The legal filing uses texts from Thomas Markle to buttress its defence. The People article says he didn’t take her calls in the weeks before the wedding, but the defence claim points to messages it says shows that in fact Thomas called and texted “numerous times” and that the two were “on good terms.” A few days before the wedding, after the Daily Mail revealed he had staged some “paparazzi” photos, Thomas Markle had emergency heart procedure. The defence claim alleges that he texted Meghan the same day to inform her of his medical situation, that because he wasn’t allowed to fly, he couldn’t attend the wedding, and that he was sorry “about all of this.”
In return, he got a text signed “Love M and H” that read “as if it was from Prince Harry,”the claim alleges. The text admonished Thomas Markle “for talking to the press and telling him to stop and accusing Mr. Markle of causing hurt to his daughter.” The defence claim states that “the text did not ask how the surgical procedure had gone or how Mr. Markle was or send him good wishes.”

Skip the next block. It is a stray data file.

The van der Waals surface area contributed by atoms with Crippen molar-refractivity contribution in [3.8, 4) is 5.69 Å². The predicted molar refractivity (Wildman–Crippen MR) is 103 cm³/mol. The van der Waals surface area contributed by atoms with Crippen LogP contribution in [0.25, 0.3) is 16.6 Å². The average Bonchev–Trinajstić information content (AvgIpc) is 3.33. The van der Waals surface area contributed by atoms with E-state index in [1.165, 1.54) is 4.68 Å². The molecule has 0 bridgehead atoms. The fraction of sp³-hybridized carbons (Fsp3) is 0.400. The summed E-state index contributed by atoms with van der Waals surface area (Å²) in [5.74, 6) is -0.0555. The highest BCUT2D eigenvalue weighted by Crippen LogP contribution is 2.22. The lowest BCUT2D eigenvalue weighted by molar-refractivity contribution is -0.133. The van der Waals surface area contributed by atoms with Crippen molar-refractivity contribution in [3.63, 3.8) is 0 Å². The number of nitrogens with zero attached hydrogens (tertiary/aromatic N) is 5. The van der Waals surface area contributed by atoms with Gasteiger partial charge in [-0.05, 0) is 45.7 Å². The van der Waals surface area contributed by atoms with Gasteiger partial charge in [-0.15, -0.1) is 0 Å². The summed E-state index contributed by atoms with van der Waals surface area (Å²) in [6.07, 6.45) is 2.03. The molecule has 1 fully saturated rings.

“Except for the receipt of the [August 2018] letter, Mr. Markle has not heard from his daughter since he wrote to tell her he was too ill to attend her wedding, nor has ever [he] been introduced to or met Prince Harry or their son, his grandson,” the filing further claims, rejecting the suggestion in People magazine that Thomas “never called… never texted.” That may change if Meghan and her father end up facing each other from across a London courtroom.
Unless they reach a settlement, HRH the Duchess of Sussex v Associated Newspapers Ltd. threatens to reveal royal secrets in a public courtroom, and could drag friends, including Toronto-based stylist Jessica Mulroney, into the dispute. “Eeeek! Meghan Markle’s gonna regret filing this lawsuit,” reacted Los Angeles-based gossip columnist Perez Hilton on Twitter.